When the "Twilight" franchise wrapped up its five-movie reign of terror last year, it had amassed more than $3 billion in box office receipts, firmly solidifying its place as one of the larger cultural events of the past decade. It also made Hollywood desperate to find the next "Twilight," with studios searching high and low for a series of young adult novels with the same romantic punch and kicky entertainment value of the Stephanie Meyer books on which the movies are based. Besides the wild success of last year's "The Hunger Games" (the sequel comes out this fall), the studios are still frantically searching for the next big thing. The latest contestant for a young adult crossover blockbuster is this weekend's "The Mortal Instruments: City of Bones," which concerns both demons and angels (and, like "Twilight," still manages to include vampires and werewolves). But does it have what it takes?
It still remains to be seen whether or not "The Mortal Instruments: City of Bones" will be blessed with a robust box office haul, but at our screening earlier this week, we saw teenage girls zipping up and down the aisles adorned with the runic tattoos that the characters in the movie are branded with (it has something to do with spells or something). With "The Mortal Instruments: City of Bones" being the first in a long line of would-be "Twilights," we thought it would be a good opportunity to run down what makes for a successful young adult adaptation–both creatively and financially.
1. Star-Crossed Lovers Are A Must
If there's one thing that is an absolute must for any young adult adaptation, it's some kind of unnecessarily complicated romantic entanglement, usually involving some kind of supernatural or otherworldly element, just to make things really difficult. "Twilight" is obviously the benchmark for this kind of thing, with a vampire falling in love with a puny human, but it's something that's utilized across the board: in D.J. Caruso's "I Am Number Four," there's an alien who loves a teenage girl; "The Host" (based on a novel by "Twilight" author Stephanie Meyer) also features extraterrestrial/human romance, while "Warm Bodies" concerns maybe the most unlikely romance of all–between humans and zombies. One of the reasons that "Beautiful Creatures," an underrated young adult adaptation from earlier this year, is one of the best of the genre is because the star-crossed lovers have a kind of metaphoric resonance. The young girl (Alice Englert) is a witch who weaves a non-magical spell on a small town human boy (Alden Ehrenreich) right before her witchy powers really start to kick in. For any teenage boy, girls possess a kind of spellbinding charm, and for young girls, this is an equally pivotal time–it's right before they become young adults and, as Buffy can attest, it's the moment when they can tap into their true power. Other young adult adaptations are harder to hang your hat on because they're either set in a universe too far removed from our own (something that sometimes cripples the otherwise enjoyable "Hunger Games") or because the star-crossed relationship is so alien that it's impossible to find the real world equivalent. It's hard to walk the fine balance between the feelings of alienation and otherness that accompany young adulthood and the literal otherworldliness that most of these novels and movies rely so heavily on.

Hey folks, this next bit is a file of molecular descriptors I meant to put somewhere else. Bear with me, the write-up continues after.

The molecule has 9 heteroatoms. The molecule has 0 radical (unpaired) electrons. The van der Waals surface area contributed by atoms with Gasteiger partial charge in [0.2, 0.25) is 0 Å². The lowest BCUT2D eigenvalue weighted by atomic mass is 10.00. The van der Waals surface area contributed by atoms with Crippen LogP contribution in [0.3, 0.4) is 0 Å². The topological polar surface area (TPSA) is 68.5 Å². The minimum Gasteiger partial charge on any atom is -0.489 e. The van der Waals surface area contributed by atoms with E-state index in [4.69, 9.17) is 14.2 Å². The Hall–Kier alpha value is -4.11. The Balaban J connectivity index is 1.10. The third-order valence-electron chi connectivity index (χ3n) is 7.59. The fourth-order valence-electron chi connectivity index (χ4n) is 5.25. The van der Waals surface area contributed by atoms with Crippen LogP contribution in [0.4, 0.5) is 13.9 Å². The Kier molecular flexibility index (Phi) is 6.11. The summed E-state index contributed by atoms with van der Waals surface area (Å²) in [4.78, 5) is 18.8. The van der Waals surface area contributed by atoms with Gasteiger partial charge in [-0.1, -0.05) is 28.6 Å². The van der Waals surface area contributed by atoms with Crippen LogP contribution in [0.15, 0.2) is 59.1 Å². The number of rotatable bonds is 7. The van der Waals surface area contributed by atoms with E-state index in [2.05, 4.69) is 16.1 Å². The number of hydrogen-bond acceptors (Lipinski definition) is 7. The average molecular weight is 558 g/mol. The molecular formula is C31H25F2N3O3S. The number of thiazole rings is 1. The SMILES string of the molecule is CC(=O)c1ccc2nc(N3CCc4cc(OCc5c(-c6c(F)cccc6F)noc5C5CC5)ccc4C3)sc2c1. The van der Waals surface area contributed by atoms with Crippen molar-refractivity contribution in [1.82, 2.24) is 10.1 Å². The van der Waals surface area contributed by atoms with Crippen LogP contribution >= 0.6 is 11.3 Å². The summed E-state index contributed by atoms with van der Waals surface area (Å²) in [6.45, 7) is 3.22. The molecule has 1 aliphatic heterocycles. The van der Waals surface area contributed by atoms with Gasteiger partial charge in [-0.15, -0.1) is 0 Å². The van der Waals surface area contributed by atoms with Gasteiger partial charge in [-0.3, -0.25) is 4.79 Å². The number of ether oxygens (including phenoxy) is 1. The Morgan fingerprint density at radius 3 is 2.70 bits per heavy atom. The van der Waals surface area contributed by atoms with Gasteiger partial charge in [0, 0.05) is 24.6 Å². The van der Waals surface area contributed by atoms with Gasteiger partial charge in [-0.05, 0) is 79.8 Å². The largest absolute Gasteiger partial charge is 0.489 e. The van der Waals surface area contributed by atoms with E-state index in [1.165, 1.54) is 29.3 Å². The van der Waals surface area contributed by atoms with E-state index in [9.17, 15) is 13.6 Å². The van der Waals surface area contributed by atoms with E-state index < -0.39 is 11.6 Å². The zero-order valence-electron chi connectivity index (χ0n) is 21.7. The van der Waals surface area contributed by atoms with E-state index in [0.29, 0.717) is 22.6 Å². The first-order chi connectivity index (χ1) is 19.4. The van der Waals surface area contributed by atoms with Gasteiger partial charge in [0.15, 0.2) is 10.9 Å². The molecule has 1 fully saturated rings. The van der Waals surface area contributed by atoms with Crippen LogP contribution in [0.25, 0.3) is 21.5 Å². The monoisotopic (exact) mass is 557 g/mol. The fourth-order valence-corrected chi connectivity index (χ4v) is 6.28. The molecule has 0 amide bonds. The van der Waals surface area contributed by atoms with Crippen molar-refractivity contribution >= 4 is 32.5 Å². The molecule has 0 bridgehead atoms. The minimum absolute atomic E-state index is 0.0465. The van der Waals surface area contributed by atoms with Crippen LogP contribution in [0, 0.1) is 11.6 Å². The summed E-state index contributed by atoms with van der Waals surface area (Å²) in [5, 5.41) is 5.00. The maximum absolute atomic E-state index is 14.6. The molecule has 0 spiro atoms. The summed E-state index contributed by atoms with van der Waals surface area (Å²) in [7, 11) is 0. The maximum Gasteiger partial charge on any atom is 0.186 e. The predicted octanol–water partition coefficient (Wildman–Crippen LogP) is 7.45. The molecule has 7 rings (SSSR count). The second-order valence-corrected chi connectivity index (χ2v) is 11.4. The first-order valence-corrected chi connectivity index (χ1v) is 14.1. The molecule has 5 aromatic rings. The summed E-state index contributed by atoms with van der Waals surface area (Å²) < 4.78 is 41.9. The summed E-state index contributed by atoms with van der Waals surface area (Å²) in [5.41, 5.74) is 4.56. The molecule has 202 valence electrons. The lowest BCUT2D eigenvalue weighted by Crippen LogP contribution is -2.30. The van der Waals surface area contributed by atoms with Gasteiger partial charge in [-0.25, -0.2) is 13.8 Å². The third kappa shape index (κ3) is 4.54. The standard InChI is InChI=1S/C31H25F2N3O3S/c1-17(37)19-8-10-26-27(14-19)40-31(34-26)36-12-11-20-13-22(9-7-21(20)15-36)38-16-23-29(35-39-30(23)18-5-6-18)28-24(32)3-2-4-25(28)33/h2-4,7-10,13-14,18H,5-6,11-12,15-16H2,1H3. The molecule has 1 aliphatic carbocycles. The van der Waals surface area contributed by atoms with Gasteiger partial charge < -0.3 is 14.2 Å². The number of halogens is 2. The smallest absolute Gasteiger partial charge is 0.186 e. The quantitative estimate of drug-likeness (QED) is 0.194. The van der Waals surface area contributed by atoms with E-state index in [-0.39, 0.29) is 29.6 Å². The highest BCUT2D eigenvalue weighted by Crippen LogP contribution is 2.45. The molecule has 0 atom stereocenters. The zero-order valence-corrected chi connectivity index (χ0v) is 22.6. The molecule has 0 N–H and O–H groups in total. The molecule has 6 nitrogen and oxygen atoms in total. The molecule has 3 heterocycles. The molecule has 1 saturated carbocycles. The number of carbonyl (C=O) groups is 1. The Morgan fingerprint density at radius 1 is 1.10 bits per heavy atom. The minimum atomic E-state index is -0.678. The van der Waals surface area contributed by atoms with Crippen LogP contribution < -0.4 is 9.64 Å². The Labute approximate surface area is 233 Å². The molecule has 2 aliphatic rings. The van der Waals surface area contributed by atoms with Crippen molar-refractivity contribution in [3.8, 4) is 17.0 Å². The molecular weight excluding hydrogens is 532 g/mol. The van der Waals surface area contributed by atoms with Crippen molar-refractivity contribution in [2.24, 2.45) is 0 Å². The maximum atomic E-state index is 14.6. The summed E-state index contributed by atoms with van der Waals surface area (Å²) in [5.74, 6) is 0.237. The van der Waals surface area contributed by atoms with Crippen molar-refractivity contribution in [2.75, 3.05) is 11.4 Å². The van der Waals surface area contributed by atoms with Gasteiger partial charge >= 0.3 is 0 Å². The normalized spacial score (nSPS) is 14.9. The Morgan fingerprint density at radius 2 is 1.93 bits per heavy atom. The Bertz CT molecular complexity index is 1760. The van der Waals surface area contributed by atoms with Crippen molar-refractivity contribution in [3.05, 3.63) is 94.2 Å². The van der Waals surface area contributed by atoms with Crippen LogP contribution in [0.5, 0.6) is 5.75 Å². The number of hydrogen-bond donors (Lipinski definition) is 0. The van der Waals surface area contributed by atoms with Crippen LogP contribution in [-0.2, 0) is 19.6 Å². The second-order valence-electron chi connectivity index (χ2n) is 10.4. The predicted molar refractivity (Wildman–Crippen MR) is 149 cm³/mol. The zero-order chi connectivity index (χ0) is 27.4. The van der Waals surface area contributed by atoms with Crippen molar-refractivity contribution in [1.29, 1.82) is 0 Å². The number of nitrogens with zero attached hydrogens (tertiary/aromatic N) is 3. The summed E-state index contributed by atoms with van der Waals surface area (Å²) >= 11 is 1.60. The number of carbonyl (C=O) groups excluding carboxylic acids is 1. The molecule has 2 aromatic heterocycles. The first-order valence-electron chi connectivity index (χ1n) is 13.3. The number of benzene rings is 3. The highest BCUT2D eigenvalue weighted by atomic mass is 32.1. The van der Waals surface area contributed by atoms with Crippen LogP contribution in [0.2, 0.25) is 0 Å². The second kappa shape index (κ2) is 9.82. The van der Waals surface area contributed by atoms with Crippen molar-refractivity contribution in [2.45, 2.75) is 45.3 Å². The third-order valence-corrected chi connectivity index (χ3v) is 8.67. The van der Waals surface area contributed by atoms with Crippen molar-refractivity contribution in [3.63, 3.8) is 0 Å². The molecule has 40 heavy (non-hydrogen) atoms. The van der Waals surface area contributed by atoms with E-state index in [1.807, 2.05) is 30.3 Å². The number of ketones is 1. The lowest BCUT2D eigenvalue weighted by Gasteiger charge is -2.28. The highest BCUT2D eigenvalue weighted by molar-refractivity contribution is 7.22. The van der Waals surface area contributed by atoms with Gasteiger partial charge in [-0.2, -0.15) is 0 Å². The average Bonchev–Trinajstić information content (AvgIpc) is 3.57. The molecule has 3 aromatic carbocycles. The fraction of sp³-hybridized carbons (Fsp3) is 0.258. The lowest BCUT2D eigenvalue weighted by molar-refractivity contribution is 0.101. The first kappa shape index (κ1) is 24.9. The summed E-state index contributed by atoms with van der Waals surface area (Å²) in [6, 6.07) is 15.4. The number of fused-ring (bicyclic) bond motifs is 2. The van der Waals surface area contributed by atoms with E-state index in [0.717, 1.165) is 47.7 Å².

2. Be Faithful But Not Too Faithful
One of the great lessons to be learned from the "Harry Potter" series, which still stands as the towering young adult adaptation achievement and not just because of its universal critical and commercial success, is that you can represent the spirit of the book without being slavishly devoted to every letter. The "Harry Potter" movies, in a key distinction, captured the essence of the J.K. Rowling novels on which they were based; their fidelity was largely a spiritual one. Similarly, "The Hunger Games" omitted or greatly altered key moments in the book, and the movie not only didn't suffer for it, but was better. When the ending of the last "Twilight" movie strayed from the book's climax, we were in a theater, at the end of an all-day "Twilight" movie marathon (don't ask), and heard the gasps of horror and shock as the movie deviated wildly from what the Twi-hards in the audience knew and loved. The very fabric of the theater seemed to be in danger of being torn apart. It was fucking awesome. Of course, director Bill Condon knew that they couldn't mess with the books too much, so he made the deviation an elaborate fantasy sequence, which served to both make the movie his own and appease the same audience members who let out shrieks of disdain moments earlier. Instead, too many of these movies slavishly hit plot points or include unnecessary characters, to the point that the movies are less feature films and more like visual books on tape.